Nov 29, 2009 at 8:40 pm #1242590
A couple of buddies and I want to do a week or so hike next summer.
I'm trying to produce several ideas for 5-6 day hikes in Colorado for summer 2010. That way if the weather sucks in one area I can fall back on another. I live in Colorado Springs, so I'm pretty central in the state.
I've already got a hike in the Sangre de Cristo plotted, as well as the CDT through the South San Juan Wilderness. I've got a couple plotted in the Weminuche Wilderness, too. I was also thinking of a loop around the Mummy Range in RMNP- is that possible?
I'm particularly interested in ideas in Maroon Bells, Uncompahgre, Black Canyon of the Gunnison, or any Colorado Trail segments that someone might think are particularly good ones.
I'm trying to avoid requiring my wife to drop us off and pick us up, but I'm open to any great hike even if I would need her to shuttle. So loop hikes are nice, or ones where a local shuttle or mass transit are available. (Durango-Silverton RR?)
Suggestions?Nov 29, 2009 at 8:44 pm #1548845
Coney summit area to Durango on the CT is fabulous IMO.Nov 30, 2009 at 8:17 am #1548908
Gary DunckelBPL Member
Dean, a unique way to spend several days in the San Juans is to take the Durango-Silverton train ride, get off at Needleton, then hike east up to Chicago Basin. Set up a base camp there, which gives you access to climb 4 fourteeners–Eolus, N. Eolus, Sunlight, and Windom. Though not a thru-hike, you will get your exercise. And you get to ride on the train.Nov 30, 2009 at 9:46 am #1548922
@jdw01776Locale: Southeast Texas
I think you could easily do a 5 day variation of the 4 Pass Loop in the Maroon Bells — add in a extra pass (or 2), or base camp near any of the lakes and fish. I enjoyed the area so much last year that I am planning on heading back this year…Nov 30, 2009 at 2:53 pm #1549021
I had seen the Chicago Basin hikes in my Falcon Guide for the Weminuche. How technical are those 14-ers? I'm okay with crampons and an ice ax but anything more and I'll pass. I'm not even sure how my buddies would feel about the ice axe…
What's the 4 Pass Loop in Maroon Bells? I've been reading the Falcon Guide for Maroon Bells and thought I'd identified a possible big loop through the whole wilderness, but let me know what the 4 Pass Loop is. (I need to get a Maroon Bells map for any more planning.)Nov 30, 2009 at 3:24 pm #1549031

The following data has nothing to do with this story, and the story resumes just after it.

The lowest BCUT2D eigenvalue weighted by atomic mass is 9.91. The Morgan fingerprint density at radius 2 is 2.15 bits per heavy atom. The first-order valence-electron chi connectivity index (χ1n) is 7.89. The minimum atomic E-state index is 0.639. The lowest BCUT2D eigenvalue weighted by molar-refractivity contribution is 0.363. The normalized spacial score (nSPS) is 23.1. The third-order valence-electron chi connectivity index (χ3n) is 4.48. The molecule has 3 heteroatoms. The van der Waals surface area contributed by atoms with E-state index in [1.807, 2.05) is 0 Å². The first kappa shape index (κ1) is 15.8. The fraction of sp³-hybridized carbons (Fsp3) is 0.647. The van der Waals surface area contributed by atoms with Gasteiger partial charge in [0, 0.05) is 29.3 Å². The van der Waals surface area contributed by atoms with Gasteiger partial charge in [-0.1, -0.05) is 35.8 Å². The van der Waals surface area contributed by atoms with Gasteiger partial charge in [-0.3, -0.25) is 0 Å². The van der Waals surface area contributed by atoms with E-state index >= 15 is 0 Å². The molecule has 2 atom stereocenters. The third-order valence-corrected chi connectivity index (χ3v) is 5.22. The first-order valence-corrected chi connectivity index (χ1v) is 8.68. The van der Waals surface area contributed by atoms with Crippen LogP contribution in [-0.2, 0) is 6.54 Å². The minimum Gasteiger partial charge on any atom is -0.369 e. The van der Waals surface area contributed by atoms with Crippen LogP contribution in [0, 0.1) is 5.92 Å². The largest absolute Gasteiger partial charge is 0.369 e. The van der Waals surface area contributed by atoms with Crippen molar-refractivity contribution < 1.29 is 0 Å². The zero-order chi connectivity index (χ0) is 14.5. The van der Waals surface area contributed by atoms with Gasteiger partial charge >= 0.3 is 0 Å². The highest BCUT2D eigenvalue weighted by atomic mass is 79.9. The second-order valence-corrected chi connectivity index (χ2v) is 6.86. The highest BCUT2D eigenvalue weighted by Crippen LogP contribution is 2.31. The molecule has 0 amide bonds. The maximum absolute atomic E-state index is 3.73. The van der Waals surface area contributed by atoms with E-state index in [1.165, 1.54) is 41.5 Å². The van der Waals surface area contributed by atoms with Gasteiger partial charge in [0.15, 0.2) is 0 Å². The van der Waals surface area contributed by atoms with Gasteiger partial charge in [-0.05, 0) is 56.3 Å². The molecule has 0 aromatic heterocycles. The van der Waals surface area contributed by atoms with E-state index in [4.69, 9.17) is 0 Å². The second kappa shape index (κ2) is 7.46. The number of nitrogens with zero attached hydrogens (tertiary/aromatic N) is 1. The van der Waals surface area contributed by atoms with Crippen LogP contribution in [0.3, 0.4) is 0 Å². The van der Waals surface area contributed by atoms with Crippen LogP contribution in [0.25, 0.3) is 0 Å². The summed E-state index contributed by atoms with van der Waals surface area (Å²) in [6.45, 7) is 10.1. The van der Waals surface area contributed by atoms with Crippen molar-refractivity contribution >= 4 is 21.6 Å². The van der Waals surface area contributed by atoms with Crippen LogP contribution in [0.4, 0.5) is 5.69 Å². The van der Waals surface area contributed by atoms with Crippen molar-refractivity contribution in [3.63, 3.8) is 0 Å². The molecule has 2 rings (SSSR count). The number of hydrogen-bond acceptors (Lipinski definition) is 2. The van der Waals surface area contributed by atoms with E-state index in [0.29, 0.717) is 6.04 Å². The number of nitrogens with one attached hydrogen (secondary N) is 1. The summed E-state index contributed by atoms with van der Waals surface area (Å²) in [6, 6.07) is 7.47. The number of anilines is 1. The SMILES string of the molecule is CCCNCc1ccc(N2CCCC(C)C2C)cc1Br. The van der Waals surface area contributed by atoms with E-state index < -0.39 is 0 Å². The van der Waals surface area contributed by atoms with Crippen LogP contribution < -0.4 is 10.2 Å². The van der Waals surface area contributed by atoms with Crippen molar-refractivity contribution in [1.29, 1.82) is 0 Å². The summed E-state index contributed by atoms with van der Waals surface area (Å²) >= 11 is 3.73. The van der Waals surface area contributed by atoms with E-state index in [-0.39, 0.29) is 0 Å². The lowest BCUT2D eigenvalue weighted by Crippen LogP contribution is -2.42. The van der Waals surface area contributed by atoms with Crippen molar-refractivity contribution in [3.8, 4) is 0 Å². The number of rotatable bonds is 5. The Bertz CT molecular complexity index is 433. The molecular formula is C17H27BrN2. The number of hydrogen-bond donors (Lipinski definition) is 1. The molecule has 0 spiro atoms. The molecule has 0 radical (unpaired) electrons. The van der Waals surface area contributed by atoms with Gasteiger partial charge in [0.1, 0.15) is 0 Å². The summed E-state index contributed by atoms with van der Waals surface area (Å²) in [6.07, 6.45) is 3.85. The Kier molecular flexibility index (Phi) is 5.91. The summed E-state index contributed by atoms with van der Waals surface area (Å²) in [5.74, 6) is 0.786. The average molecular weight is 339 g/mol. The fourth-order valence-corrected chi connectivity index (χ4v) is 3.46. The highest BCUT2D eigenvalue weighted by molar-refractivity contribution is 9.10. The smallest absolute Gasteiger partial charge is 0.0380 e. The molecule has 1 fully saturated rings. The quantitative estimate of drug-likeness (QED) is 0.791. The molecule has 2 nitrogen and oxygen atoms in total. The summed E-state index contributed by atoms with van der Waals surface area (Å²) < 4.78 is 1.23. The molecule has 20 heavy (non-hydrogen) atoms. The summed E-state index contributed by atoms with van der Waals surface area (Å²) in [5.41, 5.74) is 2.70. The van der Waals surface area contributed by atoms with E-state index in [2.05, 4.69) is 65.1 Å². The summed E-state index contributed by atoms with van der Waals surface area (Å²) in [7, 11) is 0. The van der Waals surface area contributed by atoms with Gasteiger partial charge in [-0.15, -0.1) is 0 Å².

Gary DunckelBPL Member
Dean, none of the Chicago Basin 14-ers are technical in August-Sept.(but I've not done N. Eolus, so I'm not sure about that one). If you will be going in Mid-July, a rope and axe might come in handy, in case of any snow issues. Usually, Windom and Sunlight are done together, starting with Windom, doing the connecting col, then descending back down into the basin from Sunlight. Eolus is an obvious trudge directly up from the basin.
The "standard" Bells 4 pass loop starts at the Maroon-Snowmass trailhead. You follow East Snowmass Creek south, then climb to Willow Pass. On past Crater Lake and south to West Maroon Pass. Northwest to Frigid Air Pass and then further NW to Geneva Lake. The back east on the Geneva Lake trail, over Trail Rider Pass, and down Snowmass Creek to the trailhead. But there are all sorts of other ways to do a loop in this area–your map will tell you how. Pick up a Trails Illustrated map for Maroon Bells-Redstone/Marble. I hate those maps, but they do provide a good overview.
Hope this helps.Nov 30, 2009 at 5:37 pm #1549077
@jdw01776Locale: Southeast Texas
I started at Maroon Snowmass trailhead (at the end of Maroon Creek road), picked up the West Maroon Creek and took that over West Maroon Pass, then took the North Fork Trail over Frigid Air Pass. In Fravert Basin, I picked up the North Fork Cutoff Trail to the Geneva Lake trail, then took that trail over Trail Rider Pass down to Snowmass Lake. You can then take the Maroon Snowmass Trail up over Buckskin Pass back to the trailhead (southeast) to complete the loop, or take the Maroon Snowmass trail (north) to its other trailhead near Snowmass village. You can easily add to the loop and stop at Geneva Lake and Willow Lake. The basic loop is about 28 miles, with 4 passes over 12,400 feet.
I used Trails Illustrated map 128 — and supplemented the map with the trail descriptions from the forest service. There's also the Sky Terrain Aspen-Crested Butte-Maroon Bells map, which covers more area. Lots of possibilities, as you'll see by looking at the maps…Dec 1, 2009 at 8:55 am #1549244
Any other standout 5-6 day hikes?Dec 1, 2009 at 10:04 am #1549261
It may not be as dramatic as the Maroon Bells but I really like the Lost Creek Wilderness. There are several loop hike possibilities that might be put together to keep you busy for 5 to 6 days. I particularly like McCurdy Mountain and the Refrigerator Gulch area. Have you looked into the San Juan wilderness area?Dec 1, 2009 at 10:06 am #1549263
Thanks, I'll look into that, too.
I have a guidebook for the Weminuche and South San Juan Wildernesses, and one hike on my list is the CDT through the South San Juans.Dec 2, 2009 at 6:14 pm #1549749
Where is Coney Summit?
n/m. I found it.Dec 2, 2009 at 9:44 pm #1549822